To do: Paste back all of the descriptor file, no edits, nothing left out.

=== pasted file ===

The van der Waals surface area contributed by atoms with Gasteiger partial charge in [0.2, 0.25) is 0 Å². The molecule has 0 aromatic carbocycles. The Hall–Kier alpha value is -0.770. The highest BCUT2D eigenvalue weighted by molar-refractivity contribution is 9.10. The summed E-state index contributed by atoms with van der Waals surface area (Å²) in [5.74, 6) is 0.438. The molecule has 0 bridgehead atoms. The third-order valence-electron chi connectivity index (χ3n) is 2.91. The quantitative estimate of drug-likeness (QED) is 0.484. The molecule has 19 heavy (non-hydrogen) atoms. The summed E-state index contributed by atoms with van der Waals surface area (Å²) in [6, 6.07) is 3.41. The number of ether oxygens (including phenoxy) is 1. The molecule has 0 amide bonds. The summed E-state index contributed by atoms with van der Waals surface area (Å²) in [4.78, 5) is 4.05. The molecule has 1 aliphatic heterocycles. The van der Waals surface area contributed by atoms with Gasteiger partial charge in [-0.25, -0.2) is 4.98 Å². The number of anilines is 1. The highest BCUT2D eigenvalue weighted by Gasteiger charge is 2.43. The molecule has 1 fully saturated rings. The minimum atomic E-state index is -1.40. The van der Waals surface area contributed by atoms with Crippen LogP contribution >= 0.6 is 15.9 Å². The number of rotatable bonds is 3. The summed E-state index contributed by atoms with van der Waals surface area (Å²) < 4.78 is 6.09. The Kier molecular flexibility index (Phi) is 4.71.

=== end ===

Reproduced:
The van der Waals surface area contributed by atoms with Gasteiger partial charge in [0.2, 0.25) is 0 Å². The molecule has 0 aromatic carbocycles. The Hall–Kier alpha value is -0.770. The highest BCUT2D eigenvalue weighted by molar-refractivity contribution is 9.10. The summed E-state index contributed by atoms with van der Waals surface area (Å²) in [5.74, 6) is 0.438. The molecule has 0 bridgehead atoms. The third-order valence-electron chi connectivity index (χ3n) is 2.91. The quantitative estimate of drug-likeness (QED) is 0.484. The molecule has 19 heavy (non-hydrogen) atoms. The summed E-state index contributed by atoms with van der Waals surface area (Å²) in [6, 6.07) is 3.41. The number of ether oxygens (including phenoxy) is 1. The molecule has 0 amide bonds. The summed E-state index contributed by atoms with van der Waals surface area (Å²) in [4.78, 5) is 4.05. The molecule has 1 aliphatic heterocycles. The van der Waals surface area contributed by atoms with Gasteiger partial charge in [-0.25, -0.2) is 4.98 Å². The number of anilines is 1. The highest BCUT2D eigenvalue weighted by Gasteiger charge is 2.43. The molecule has 1 fully saturated rings. The minimum atomic E-state index is -1.40. The van der Waals surface area contributed by atoms with Crippen LogP contribution >= 0.6 is 15.9 Å². The number of rotatable bonds is 3. The summed E-state index contributed by atoms with van der Waals surface area (Å²) < 4.78 is 6.09. The Kier molecular flexibility index (Phi) is 4.71.